In a turbulent world, Britain has remained a stable, thriving and prosperous nation. In times of war, disaster and yes, pandemic, the UK has been the lighthouse standing proudly upon stormy seas. Through the centuries, that beacon of light has attracted people from different nations and cultures from all corners of the world. Thousands come to the UK, in part because of the stability Britain offers, but also because of the world renowned warm welcome and hospitality bestowed on the people who choose to start a life here. Intertwined with the stories of those who have made the journey to these shores, are also the ones of the British people, who should be proud of their long history of opening their doors and communities to immigrants.
Britain’s diversity and tolerance has created a truly special economy and society. Walking down streets like Brick Lane in east London, feels like a whirlwind tour of the globe, with every cuisine imaginable on offer. The same can be said for towns and cities across the country, from Birmingham to Glasgow, where immigrants are all bringing something unique to the table.
But it’s certainly not just in restaurants and markets where immigrants are making an impact. From business to law, we are increasingly seeing ‘foreigners’ becoming trailblazers. However, there is one area which has benefitted the most from overseas talent; financial technology.
Britain’s rich tapestry has created a vibrant tech scene, and an unmatched fintech ecosystem in which I’m proud to be active. This was clear from the Khalifa Review into UK fintech, which revealed that foreign talent represents 42% of UK fintech employees. This diversity of nationalities, cultures, and thinking, means that fintech in the UK has gone from strength to strength.
The UK now boasts several fintech hubs, including in Manchester, Edinburgh, Belfast and London where approximately two-thirds of all UK fintech companies are headquartered. They include Finablr, the emerging markets payment platform and the parent of such brands as UAE Exchange and Xpress Money. Finablr is being acquired by Prism Group AG, the Swiss-based private equity group I founded with Guy Rothschild, and Royal Strategic Partners, one of the UAE’s leading private equity investors. As we look to the future, we are building out our London-based team of entrepreneurs and technologists, which can uniquely thrive in the world’s most dynamic fintech centre.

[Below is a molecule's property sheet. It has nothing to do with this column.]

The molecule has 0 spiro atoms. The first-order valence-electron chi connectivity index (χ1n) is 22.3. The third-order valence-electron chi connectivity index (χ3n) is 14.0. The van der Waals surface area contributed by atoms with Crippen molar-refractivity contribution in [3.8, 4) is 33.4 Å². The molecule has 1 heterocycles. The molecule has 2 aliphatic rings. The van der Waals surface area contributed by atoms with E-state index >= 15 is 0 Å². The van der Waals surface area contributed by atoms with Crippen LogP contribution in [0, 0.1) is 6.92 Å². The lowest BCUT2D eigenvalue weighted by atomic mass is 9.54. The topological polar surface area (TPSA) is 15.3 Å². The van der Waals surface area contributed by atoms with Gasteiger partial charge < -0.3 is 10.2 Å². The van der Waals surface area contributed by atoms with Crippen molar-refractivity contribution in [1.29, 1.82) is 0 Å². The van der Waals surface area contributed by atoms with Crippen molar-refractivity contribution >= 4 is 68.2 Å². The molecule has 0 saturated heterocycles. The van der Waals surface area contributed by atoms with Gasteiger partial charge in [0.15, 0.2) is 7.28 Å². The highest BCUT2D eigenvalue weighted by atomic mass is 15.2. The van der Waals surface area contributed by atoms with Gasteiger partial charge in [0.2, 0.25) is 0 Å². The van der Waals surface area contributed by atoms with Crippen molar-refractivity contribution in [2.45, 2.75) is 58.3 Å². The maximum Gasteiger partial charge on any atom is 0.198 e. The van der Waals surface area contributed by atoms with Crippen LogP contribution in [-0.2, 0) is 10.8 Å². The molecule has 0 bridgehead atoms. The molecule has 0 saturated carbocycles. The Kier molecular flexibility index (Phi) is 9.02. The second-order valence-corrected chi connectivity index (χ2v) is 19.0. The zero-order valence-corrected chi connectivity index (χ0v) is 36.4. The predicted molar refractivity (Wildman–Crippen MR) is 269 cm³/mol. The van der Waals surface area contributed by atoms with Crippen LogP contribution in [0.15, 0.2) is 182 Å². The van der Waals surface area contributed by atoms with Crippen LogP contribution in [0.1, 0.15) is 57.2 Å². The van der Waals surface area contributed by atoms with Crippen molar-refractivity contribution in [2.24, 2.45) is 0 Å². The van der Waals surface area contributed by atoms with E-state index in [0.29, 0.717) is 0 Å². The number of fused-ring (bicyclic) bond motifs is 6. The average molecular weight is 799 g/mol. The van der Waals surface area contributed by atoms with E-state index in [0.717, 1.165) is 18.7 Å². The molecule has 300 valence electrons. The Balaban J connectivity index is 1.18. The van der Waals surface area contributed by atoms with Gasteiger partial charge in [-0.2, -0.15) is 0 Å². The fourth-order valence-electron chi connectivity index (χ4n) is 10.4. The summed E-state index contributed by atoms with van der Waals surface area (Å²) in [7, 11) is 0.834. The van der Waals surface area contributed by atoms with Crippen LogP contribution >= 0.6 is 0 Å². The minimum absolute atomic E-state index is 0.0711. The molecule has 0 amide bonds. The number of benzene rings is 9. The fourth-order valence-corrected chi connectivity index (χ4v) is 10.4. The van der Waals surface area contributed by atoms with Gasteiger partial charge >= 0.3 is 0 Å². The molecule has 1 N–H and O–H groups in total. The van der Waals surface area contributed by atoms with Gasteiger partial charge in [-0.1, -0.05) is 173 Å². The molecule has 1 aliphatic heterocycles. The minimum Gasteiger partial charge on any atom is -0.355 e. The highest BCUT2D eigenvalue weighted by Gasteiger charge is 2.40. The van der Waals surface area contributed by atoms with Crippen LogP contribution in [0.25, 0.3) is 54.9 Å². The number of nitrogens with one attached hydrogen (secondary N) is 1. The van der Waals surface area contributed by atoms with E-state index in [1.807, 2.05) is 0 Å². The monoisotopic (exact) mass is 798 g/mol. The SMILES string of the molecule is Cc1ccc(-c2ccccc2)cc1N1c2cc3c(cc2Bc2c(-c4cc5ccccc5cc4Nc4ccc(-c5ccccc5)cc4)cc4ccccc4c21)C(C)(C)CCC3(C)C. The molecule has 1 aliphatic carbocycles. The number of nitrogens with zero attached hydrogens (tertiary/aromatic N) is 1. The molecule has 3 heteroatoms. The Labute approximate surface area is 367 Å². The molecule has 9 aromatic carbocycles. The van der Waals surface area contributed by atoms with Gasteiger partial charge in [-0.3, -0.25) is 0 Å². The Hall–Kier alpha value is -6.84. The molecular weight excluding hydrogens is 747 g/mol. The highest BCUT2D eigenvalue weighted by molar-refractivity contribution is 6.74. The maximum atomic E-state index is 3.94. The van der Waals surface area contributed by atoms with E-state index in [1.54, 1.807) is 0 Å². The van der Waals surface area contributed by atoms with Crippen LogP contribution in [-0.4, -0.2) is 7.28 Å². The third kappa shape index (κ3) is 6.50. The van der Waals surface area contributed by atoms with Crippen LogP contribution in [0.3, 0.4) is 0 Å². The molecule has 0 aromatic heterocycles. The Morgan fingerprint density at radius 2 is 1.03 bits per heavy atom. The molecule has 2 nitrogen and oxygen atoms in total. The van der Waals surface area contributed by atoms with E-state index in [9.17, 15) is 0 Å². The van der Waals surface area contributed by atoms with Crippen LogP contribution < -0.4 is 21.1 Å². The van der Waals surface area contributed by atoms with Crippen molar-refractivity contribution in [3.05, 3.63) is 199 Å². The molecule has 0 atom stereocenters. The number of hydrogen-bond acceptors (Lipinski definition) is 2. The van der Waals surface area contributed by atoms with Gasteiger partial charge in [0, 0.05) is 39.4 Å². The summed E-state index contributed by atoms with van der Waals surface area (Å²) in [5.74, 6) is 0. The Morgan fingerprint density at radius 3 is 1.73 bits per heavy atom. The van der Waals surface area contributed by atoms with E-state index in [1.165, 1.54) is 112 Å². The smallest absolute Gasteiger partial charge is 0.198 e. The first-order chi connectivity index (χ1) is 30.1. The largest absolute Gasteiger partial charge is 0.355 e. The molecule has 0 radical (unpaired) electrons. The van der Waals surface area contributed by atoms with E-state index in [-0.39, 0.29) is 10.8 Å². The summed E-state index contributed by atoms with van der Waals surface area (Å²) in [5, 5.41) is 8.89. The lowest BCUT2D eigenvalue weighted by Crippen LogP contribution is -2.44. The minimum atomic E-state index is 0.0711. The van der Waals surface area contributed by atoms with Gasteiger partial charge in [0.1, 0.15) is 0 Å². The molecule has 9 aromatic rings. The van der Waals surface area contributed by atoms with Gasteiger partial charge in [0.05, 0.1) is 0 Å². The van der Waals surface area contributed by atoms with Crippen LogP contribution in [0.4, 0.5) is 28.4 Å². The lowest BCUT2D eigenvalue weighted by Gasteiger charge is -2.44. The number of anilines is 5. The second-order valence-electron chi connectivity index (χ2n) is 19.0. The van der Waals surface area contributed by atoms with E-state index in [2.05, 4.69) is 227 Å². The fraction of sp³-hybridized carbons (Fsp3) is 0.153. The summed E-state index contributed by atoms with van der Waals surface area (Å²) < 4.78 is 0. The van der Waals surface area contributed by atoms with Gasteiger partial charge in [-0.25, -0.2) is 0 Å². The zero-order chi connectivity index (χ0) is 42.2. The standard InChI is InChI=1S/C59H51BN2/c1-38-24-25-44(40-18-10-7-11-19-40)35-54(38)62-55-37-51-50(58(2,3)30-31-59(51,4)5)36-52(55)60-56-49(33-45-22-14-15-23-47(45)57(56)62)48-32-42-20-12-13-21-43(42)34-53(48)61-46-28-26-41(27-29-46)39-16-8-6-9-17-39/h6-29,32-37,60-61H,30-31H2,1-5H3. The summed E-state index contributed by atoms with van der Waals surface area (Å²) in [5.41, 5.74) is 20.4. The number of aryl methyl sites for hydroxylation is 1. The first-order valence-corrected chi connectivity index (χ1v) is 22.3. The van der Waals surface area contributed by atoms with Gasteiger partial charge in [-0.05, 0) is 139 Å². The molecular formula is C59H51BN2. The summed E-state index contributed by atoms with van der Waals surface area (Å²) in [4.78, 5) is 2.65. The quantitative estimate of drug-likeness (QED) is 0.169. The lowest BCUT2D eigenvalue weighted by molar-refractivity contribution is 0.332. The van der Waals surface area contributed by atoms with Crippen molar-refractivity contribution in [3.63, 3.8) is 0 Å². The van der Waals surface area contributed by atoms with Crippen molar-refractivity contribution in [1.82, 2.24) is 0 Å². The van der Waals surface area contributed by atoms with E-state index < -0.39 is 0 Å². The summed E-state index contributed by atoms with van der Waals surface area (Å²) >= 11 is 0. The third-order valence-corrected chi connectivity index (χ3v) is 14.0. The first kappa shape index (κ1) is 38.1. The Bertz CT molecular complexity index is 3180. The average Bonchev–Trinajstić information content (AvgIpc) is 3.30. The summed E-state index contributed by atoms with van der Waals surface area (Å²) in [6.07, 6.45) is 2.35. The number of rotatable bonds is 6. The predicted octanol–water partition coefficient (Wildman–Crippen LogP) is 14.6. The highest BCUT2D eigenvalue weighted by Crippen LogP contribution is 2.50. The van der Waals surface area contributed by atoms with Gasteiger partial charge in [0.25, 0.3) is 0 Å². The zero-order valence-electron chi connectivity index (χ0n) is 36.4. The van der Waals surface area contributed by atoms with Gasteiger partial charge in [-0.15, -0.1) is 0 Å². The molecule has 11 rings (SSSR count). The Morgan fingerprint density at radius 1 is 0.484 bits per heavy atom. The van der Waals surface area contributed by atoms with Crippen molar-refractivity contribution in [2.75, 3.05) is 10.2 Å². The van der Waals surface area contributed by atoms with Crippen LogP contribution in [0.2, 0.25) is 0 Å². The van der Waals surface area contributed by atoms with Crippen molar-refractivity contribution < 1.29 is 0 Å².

Many in the UK fear that Brexit meant pulling up the drawbridge to overseas talent, ending our long history of diversity. But I believe Brexit has been mis-sold and is in fact a golden opportunity to attract even more of the brightest and the best from beyond Europe. It continues to attract fintech entrepreneurs, like ourselves, from across Europe, the Middle East and South Asia that want to contribute to our local ecosystem.
The UAE is one fintech sandbox where young innovators are shaping exciting tech for the future. Thanks to the nation’s forward-thinking mentality, it has become the fintech capital of the Middle East. It’s no wonder that almost 50% of the region’s fintech companies are based there, including market leaders such as UAE Exchange, Liv and MashreqNeo. Finablr was born and, for a time, based its operations there. Nevertheless, our young and talented will always be drawn to the UK where much of the action is taking place.
I welcome Liz Truss’ ambition to strike an FTA with the Gulf Cooperation Council, where I spend much of my time, but the UK must go further. On top of strengthening economic ties with the region, the UK should be opening its doors to talent from the Gulf, and indeed the world. Only by actively encouraging overseas talent to once again make the journey to Britain, can the country bounce back from the pandemic.
I therefore urge the government to ensure that Britain remains the welcoming, tolerant and thriving country that I – along with countless other innovators and entrepreneurs – am proud to call home.
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